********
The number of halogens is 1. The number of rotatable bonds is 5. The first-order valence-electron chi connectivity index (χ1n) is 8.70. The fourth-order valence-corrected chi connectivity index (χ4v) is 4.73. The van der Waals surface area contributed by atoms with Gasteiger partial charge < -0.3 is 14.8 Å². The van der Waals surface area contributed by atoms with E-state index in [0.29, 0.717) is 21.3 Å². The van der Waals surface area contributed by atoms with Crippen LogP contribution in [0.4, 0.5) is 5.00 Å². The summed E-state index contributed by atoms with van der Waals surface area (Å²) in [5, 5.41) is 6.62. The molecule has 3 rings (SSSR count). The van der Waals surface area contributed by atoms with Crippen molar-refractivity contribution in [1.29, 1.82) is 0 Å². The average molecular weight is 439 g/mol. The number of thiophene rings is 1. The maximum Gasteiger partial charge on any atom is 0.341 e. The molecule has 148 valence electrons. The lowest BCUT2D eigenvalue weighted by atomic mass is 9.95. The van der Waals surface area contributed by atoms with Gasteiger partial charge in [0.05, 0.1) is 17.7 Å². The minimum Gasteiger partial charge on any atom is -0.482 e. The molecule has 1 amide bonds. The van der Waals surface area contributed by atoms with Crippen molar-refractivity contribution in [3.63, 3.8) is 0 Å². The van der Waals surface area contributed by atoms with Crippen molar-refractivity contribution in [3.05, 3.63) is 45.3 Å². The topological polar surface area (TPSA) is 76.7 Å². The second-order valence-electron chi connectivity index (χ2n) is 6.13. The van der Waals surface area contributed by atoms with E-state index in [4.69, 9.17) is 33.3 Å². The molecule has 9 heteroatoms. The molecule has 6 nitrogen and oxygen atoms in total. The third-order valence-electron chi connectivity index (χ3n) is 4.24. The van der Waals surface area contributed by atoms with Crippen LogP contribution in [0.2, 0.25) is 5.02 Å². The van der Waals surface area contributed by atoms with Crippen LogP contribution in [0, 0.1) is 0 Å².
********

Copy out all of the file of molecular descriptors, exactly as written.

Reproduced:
The number of halogens is 1. The number of rotatable bonds is 5. The first-order valence-electron chi connectivity index (χ1n) is 8.70. The fourth-order valence-corrected chi connectivity index (χ4v) is 4.73. The van der Waals surface area contributed by atoms with Gasteiger partial charge < -0.3 is 14.8 Å². The van der Waals surface area contributed by atoms with E-state index in [0.29, 0.717) is 21.3 Å². The van der Waals surface area contributed by atoms with Crippen LogP contribution in [0.4, 0.5) is 5.00 Å². The summed E-state index contributed by atoms with van der Waals surface area (Å²) in [5, 5.41) is 6.62. The molecule has 3 rings (SSSR count). The van der Waals surface area contributed by atoms with Crippen molar-refractivity contribution in [1.29, 1.82) is 0 Å². The average molecular weight is 439 g/mol. The number of thiophene rings is 1. The maximum Gasteiger partial charge on any atom is 0.341 e. The molecule has 148 valence electrons. The lowest BCUT2D eigenvalue weighted by atomic mass is 9.95. The van der Waals surface area contributed by atoms with Gasteiger partial charge in [0.05, 0.1) is 17.7 Å². The minimum Gasteiger partial charge on any atom is -0.482 e. The molecule has 1 amide bonds. The van der Waals surface area contributed by atoms with Crippen molar-refractivity contribution in [3.63, 3.8) is 0 Å². The van der Waals surface area contributed by atoms with Crippen molar-refractivity contribution in [3.05, 3.63) is 45.3 Å². The topological polar surface area (TPSA) is 76.7 Å². The second-order valence-electron chi connectivity index (χ2n) is 6.13. The van der Waals surface area contributed by atoms with E-state index in [4.69, 9.17) is 33.3 Å². The molecule has 9 heteroatoms. The molecule has 6 nitrogen and oxygen atoms in total. The third-order valence-electron chi connectivity index (χ3n) is 4.24. The van der Waals surface area contributed by atoms with Crippen LogP contribution in [0.2, 0.25) is 5.02 Å². The van der Waals surface area contributed by atoms with Crippen LogP contribution in [0, 0.1) is 0 Å².